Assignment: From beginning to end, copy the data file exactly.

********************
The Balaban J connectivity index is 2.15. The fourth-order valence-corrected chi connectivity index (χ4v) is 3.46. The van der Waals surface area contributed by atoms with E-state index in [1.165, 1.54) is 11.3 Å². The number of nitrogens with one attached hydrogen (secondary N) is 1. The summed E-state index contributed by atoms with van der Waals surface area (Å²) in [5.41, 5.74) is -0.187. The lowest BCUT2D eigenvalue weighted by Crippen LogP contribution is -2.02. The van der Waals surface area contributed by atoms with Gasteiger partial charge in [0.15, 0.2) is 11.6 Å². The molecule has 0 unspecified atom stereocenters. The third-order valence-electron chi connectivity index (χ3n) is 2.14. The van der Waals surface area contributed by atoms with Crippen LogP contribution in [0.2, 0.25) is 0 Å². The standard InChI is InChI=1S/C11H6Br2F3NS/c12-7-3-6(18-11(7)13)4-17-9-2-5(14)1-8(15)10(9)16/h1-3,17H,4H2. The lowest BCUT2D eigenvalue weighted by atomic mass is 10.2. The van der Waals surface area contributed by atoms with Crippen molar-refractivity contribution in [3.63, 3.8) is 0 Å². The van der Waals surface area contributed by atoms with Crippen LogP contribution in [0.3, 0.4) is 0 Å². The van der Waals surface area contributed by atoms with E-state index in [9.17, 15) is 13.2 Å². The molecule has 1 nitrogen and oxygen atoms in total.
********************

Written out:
The Balaban J connectivity index is 2.15. The fourth-order valence-corrected chi connectivity index (χ4v) is 3.46. The van der Waals surface area contributed by atoms with E-state index in [1.165, 1.54) is 11.3 Å². The number of nitrogens with one attached hydrogen (secondary N) is 1. The summed E-state index contributed by atoms with van der Waals surface area (Å²) in [5.41, 5.74) is -0.187. The lowest BCUT2D eigenvalue weighted by Crippen LogP contribution is -2.02. The van der Waals surface area contributed by atoms with Gasteiger partial charge in [0.15, 0.2) is 11.6 Å². The molecule has 0 unspecified atom stereocenters. The third-order valence-electron chi connectivity index (χ3n) is 2.14. The van der Waals surface area contributed by atoms with Crippen LogP contribution in [0.2, 0.25) is 0 Å². The standard InChI is InChI=1S/C11H6Br2F3NS/c12-7-3-6(18-11(7)13)4-17-9-2-5(14)1-8(15)10(9)16/h1-3,17H,4H2. The lowest BCUT2D eigenvalue weighted by atomic mass is 10.2. The van der Waals surface area contributed by atoms with Crippen molar-refractivity contribution in [3.63, 3.8) is 0 Å². The van der Waals surface area contributed by atoms with Crippen LogP contribution in [0.3, 0.4) is 0 Å². The van der Waals surface area contributed by atoms with E-state index in [9.17, 15) is 13.2 Å². The molecule has 1 nitrogen and oxygen atoms in total.